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by Robert Goldstein

The Goldstein family history started as many others did in Europe. The grandfather, Rueben, was born in Russia in approximately 1831, and the grandmother, Anna, was born in Germany. They met in Europe and were married, and their first child Charles was born in England in 1869. The rest of their eight children were born in Canada and the United States. Of the children that survived there were three boys - Charles, Isadore and William and five daughters - Molly, Minnie, Flora, Ester and Belle. Rueben was by trade a furrier and worked for many companies, including the Hudson Bay Company. He also was into many other lines of work, such as, having property that he developed into agriculture and also into a fish saltry, which will be discussed a little later. He also ran various small stores and was in mining and related fields when he was in Alaska.

He left Europe and came to Canada and lived in various locations, including Montreal and Winnipeg, Manitoba. He left Canada and came then to the United States and lived on the Sacramento River in California in a town called RioVista where as noted he had a fish saltry. Regretfully, it failed; so he went to San Francisco where he again worked in the fur business. After that it was on to Seattle and then to Juneau in approximately 1883. He had a trading post on what is now South Franklin Street with a store on the ground floor with the living quarters above. He lived there until his death about 1900. Both he and Anna, who died about 1910, are buried in Seattle. Their son William, who was killed in a hunting accident, is also buried there. It was noted that at one time, Rueben filed a mining claim on twenty acres in what was then almost the entire town site of Juneau. At one time, in both his name and Annaís, their claim was approved. However, the claim was appealed, and it eventually went to a court in San Francisco under the name of Behrends vs. Anna Goldstein; and at that point the family lost the case and the town site of Juneau reverted to the people that had had it prior to the suit.

The children lived in various other locations. Charles, Isadore, Minnie and Belle all stayed in Juneau. Molly married and lived in Seattle. Flora also married and lived in Southern California, and Ester went to the eastern part of the United States after her marriage. Of the ones who stayed in Juneau, Charles was in the fur business, and for many years flew to various parts of the Interior on fur buying trips. The furs would be brought back to Juneau and sold or sent down to other locations and manufactured into garments and returned to their store in Juneau. In approximately 1914, he built the Goldstein building in the main part of town where the building was occupied as offices, apartments and at one time the Territorial Legislature met in the building. In February 1939, at the height of the Taku wind, the building caught fire, and the interior was totally destroyed. It was not rebuilt until the middle of the 1940ís, and still stands in its present location.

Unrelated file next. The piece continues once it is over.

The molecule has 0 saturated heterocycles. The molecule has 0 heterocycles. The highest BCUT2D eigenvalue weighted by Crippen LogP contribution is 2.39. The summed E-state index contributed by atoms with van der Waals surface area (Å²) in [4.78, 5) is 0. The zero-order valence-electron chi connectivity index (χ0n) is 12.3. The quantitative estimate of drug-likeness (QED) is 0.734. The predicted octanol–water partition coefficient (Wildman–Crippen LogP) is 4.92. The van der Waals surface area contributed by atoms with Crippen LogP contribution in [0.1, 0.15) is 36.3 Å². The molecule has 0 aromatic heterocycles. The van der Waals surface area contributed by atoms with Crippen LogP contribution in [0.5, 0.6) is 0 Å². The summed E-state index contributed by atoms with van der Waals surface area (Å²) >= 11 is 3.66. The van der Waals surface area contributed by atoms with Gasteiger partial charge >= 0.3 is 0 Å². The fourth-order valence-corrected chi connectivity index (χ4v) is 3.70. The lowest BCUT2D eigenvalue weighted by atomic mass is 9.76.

Belle married Dr. Robert Simpson, whom she met on a trip to Iditarod, and she returned to Juneau with her new husband. He was an optometrist, and they operated the Nugget Shop on lower South Franklin Street. They eventually built the Simpson Building which is across from the Goldstein Building, where she operated the Nugget Shop with various offices upstairs, until her death. Minnie, also stayed in Juneau, and was employed by her sister in the Nugget Shop until her death. She is buried in Evergreen Cemetery. Isadore eventually went into the business, which had been founded by his mother and father, changing the name to A. Goldstein. It was a fishing and general store. At one point about 1910, he went to Iditarod searching for gold and was there for several years, while the store was still operated. Regretfully, the gold rush and Iditarod were not too successful, and he returned to Juneau and went back into the fishing supply business. In 1917, the time of World War I, he joined the Army and went to France until 1919. After his discharge, he again returned to Juneau. He was on the city council for several years, and in the1930ís he became Mayor for several years.

Juneau was going through many changes at that particular point, and his tenure as Mayor involved the building of the Juneau-Douglas Bridge and the general strike at the Alaska Juneau Mine. The strike turned violent with a riot in downtown Juneau, which divided the town for many years. After that episode he then retired as Mayor and stayed in his own line of work. Due to his health, he was forced to close the store; and he and his wife, Carol, moved to San Francisco. He died in 1959, and he and his wife are buried in a suburb of San Francisco.

The family was very active in the affairs of the city and many fraternal organizations. They always felt very strongly that Juneau was their home, and they were very proud that they had the privilege of living here.

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